While the NFL now plays games in London yearly, the league used to have much grander designs on the European market. The NFL’s most successful attempt at starting a European-based league lasted from 1995 to 2007. The league included teams in Germany, the Netherlands, Spain, and the United Kingdom. For most of the season, the league had six teams, but five of those teams were located in Germany by the time the league folded.
Against the casino odds, NFL Europe, which was later known as NFL Europa during a bizarre attempt to rebrand the league, produced several players who went on to have solid NFL careers. The two most prominent players, Kurt Warner, and Jake Delhomme, would go on to quarterback their respective teams to Super Bowl appearances.
1998 Amsterdam Admirals
The 1998 Amsterdam Admirals featured two quarterbacks who would later play in the Super Bowl. With Warner as the starter, and Delhomme staring as his backup, the Admirals wouldn’t even make the playoffs.
Despite finishing with a 7-3 record and leading the league with 205 points scored, the Admirals missed out on the playoffs due to bad luck with tiebreakers.
Amsterdam finished with the same record as the Frankfurt Galaxy and the Rhein Fire. Warner finished with a strong season, throwing for 2,101 yards and 15 touchdowns. Delhomme played sparingly behind him, passing for 247 yards with four interceptions on 47 attempts.
In 1999, Warner and Delhomme would both be crowned champions. Warner stepped in for Trent Green, who was injured in the preseason for the St. Louis Rams. Under center as an NFL starter for the first time, Warner didn’t want to miss his opportunity.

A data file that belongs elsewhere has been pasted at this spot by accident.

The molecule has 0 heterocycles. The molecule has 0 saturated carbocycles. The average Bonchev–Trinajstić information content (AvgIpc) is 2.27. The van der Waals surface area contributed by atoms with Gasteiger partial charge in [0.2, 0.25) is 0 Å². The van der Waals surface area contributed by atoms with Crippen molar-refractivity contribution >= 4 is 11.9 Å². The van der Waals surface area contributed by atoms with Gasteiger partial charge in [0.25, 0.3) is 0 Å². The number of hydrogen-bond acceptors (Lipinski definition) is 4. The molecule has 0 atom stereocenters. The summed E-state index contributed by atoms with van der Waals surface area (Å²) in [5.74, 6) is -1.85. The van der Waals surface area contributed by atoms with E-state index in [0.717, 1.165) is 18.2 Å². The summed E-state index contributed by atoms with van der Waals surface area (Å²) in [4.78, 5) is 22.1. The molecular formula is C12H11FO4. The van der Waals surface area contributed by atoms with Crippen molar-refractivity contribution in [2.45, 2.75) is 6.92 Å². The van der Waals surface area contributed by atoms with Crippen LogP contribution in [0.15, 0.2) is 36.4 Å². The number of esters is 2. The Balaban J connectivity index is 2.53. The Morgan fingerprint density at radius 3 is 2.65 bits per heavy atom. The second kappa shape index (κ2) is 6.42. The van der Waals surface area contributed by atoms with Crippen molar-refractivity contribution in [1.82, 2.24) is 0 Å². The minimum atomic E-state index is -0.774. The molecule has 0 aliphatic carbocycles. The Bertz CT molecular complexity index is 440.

He led the Rams to a 13-3 record and would be named Super Bowl MVP after a 23-16 victory over the Tennessee Titans.
Warner put up massive numbers for St. Louis, completing 65.1 percent of his passes for 4,353 yards. Warner also tossed 41 touchdown passes for a Rams offense that would score more than 500 points during the season.
Delhomme had switched teams in NFL Europe, moving to the Frankfurt Galaxy, and was part of a quarterback platoon with Pat Barnes.
Delhomme was second on the team with 1,410 passing yards but tied Barnes for a team-high 12 touchdowns passes while only throwing five interceptions. While Barnes did most of the work in the World Bowl, Delhomme did throw a touchdown pass late in the game to help Frankfurt win 38-24.
Delhomme parlayed his NFL Europe success into a contract with the New Orleans Saints, but he didn’t play much in New Orleans. Delhomme made two starts and completed 50 of 86 passes for three touchdowns and five interceptions. Warner, meanwhile, would get the Rams back to the Super Bowl in 2001 after St. Louis compiled a 14-2 record.
However, the Rams suffered an upset loss in the Super Bowl to the New England Patriots. Delhomme would also get his shot at the burgeoning dynasty a few years later.
Delhomme left his home state of Louisiana to play for the Carolina Panthers.
Delhomme knocks out Warner’s Rams
The 2003 Carolina Panthers went all the way to the Super Bowl behind Delhomme. In the Divisional Round of the NFC playoffs, the Panthers’ knocked out the Rams in double overtime.
Warner was still on the roster for St. Louis but had been out since suffering an injury in the first week of the season. Delhomme passed for 3,219 yards and 19 touchdowns to help Carolina to an 11-5 record.
Delhomme even held his own against Tom Brady in Super Bowl XXVIII. Delhomme passed for 323 yards and threw three touchdown passes.
Late in the game, he led a scoring drive and tied the game when he found Ricky Proehl for a 12-yard touchdown pass to tie the game at 29 with 1:08 remaining. However, the ensuing kick-off sailed out of bounds, and Brady took advantage of the good field position.
New England would kick a field goal with four seconds left to win the game.
Not Bad for a Couple of NFL Europe Guys
Delhomme would finish his career with a 56-40 record as a starter and pass for 20,975 yards and 126 touchdowns. Warner, who was hampered by injuries throughout his career, finished with a 67-49 record and passed for 32,344 yards and 208 touchdowns.
Later in Warner’s career, he would lead Arizona to Super Bowl XLIII, losing 27-23 to Pittsburgh.